M87, a nearby radio galaxy situated 55 million light-years away from Earth, houses a black hole that’s a staggering 6.5 billion times more massive than our Sun. An international team, led by Chinese researcher Dr. Cui Yuzhu, conducted a groundbreaking study, published in Nature on September 27, using a global network of radio telescopes.
By meticulously analyzing telescope data spanning from 2000 to 2022, the research group unveiled a recurring 11-year cycle in the motion of the jet at the heart of M87. This phenomenon aligns with Einstein’s General Theory of Relativity and offers conclusive proof of the black hole’s spin.
At the center of active galaxies, supermassive black holes wield incredible gravitational force, drawing in vast amounts of matter and expelling powerful plasma jets that can stretch thousands of light-years across the cosmos.
The dynamics of energy transfer between these black holes, their accretion disks, and the relativistic jets have perplexed scientists for a century. A prevalent theory posits that a spinning black hole can extract energy, propelling nearby material with immense force. However, until now, the spin of supermassive black holes, a pivotal aspect of this process and second only to mass in importance, remained unobserved.
The study centered on M87, where the first astrophysical jet was observed in 1918. Thanks to its proximity, the regions where these jets form near the black hole can be scrutinized in detail using Very Long Baseline Interferometry (VLBI), exemplified by the Event Horizon Telescope’s recent black hole shadow imaging. Over 23 years of VLBI data from M87, the team detected the periodic precession of the jet at its base, shedding light on the black hole’s status.
At the core of this discovery lies a profound question: What cosmic force can alter the trajectory of such a potent jet? The answer may be concealed within the behavior of the accretion disk, a structure intimately linked to the central supermassive black hole.
As matter spirals toward the black hole due to its angular momentum, it forms a disk-like structure before ultimately succumbing to the black hole’s gravitational pull. However, if the black hole is spinning, it warps the surrounding spacetime significantly, causing nearby objects to follow its rotational axis—an effect known as “frame-dragging,” a concept predicted by Einstein’s theory of relativity.
The research team’s thorough investigation has revealed a fascinating alignment phenomenon within the M87 galaxy. They found that the rotational axis of the accretion disk, the swirling matter around the black hole, doesn’t quite match the spin axis of the supermassive black hole itself. This misalignment leads to the formation of a precessional jet, a crucial discovery that unequivocally proves the black hole’s spin. This insight significantly enhances our comprehension of supermassive black holes.
Dr. Cui Yuzhu, a postdoctoral researcher at Zhejiang Lab in Hangzhou and the lead author of the paper, expressed their excitement, emphasizing that this discovery was made possible through two decades of accumulating high-resolution data and meticulous analysis. The subtle misalignment and the 11-year precession period demanded extensive efforts.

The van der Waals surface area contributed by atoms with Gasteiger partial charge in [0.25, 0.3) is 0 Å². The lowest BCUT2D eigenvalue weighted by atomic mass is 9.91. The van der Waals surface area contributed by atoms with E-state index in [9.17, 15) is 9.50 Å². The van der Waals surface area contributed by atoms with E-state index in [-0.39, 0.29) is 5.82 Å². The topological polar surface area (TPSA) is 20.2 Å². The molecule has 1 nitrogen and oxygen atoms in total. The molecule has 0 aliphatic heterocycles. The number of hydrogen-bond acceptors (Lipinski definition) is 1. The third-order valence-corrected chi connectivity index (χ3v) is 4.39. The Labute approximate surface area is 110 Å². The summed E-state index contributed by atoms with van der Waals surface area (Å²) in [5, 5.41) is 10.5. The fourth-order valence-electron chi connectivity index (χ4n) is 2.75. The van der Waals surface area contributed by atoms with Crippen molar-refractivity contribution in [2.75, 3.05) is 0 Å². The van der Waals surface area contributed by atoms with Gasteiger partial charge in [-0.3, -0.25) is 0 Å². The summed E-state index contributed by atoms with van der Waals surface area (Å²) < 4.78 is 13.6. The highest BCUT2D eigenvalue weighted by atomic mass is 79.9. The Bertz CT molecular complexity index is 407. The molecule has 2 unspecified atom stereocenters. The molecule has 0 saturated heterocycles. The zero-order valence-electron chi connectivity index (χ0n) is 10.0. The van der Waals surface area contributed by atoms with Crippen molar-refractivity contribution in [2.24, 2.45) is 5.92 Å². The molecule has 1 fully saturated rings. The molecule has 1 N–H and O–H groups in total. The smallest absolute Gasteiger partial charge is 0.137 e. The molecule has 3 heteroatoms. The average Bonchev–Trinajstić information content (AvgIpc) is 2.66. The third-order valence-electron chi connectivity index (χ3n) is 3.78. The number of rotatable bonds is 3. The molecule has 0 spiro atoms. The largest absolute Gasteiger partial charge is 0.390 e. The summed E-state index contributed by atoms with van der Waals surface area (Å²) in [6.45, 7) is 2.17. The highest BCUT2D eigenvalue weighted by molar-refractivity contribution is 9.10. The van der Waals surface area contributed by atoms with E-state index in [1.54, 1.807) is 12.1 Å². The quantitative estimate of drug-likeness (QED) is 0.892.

Dr. Kazuhiro Hada from the National Astronomical Observatory of Japan, reflecting on the long-standing question of whether this black hole was spinning, noted that the anticipation has now transformed into certainty. This colossal black hole, it turns out, is indeed in rotation.
This groundbreaking research relied on 170 epochs of observations from various observatories, including the East Asian VLBI Network (EAVN), the Very Long Baseline Array (VLBA), the joint array of KVN and VERA (KaVA), and the East Asia to Italy Nearly Global (EATING) network. Over 20 telescopes worldwide contributed to this study.
China’s radio telescopes played a vital role in this project. Notably, the Tianma 65-meter radio telescope, with its impressive dish and sensitivity at millimeter wavelengths, made significant contributions. The Xinjiang 26-meter radio telescope enhanced the angular resolution of EAVN observations. The future addition of the Shigatse 40-meter radio telescope, based at the Shanghai Astronomical Observatory, promises further advancements in millimeter imaging capabilities, particularly in the sub-millimeter range.
Professor Shen Zhiqiang, Director of the Shanghai Astronomical Observatory of the Chinese Academy of Sciences, highlighted the ideal conditions for (sub-)millimeter wavelength observations in the Tibetan Plateau, where the Shigatse 40-meter radio telescope is located. This aligns with their goal to bolster domestic sub-millimeter facilities for astronomical research.
While this study uncovers the enigmatic properties of supermassive black holes, it also presents formidable challenges. The structure of the accretion disk and the precise measurement of the M87 supermassive black hole’s spin remain areas of uncertainty. Furthermore, this work suggests that similar configurations may exist in other celestial sources, presenting an exciting challenge for scientists to detect and understand them.
Source: Chinese Academy of Sciences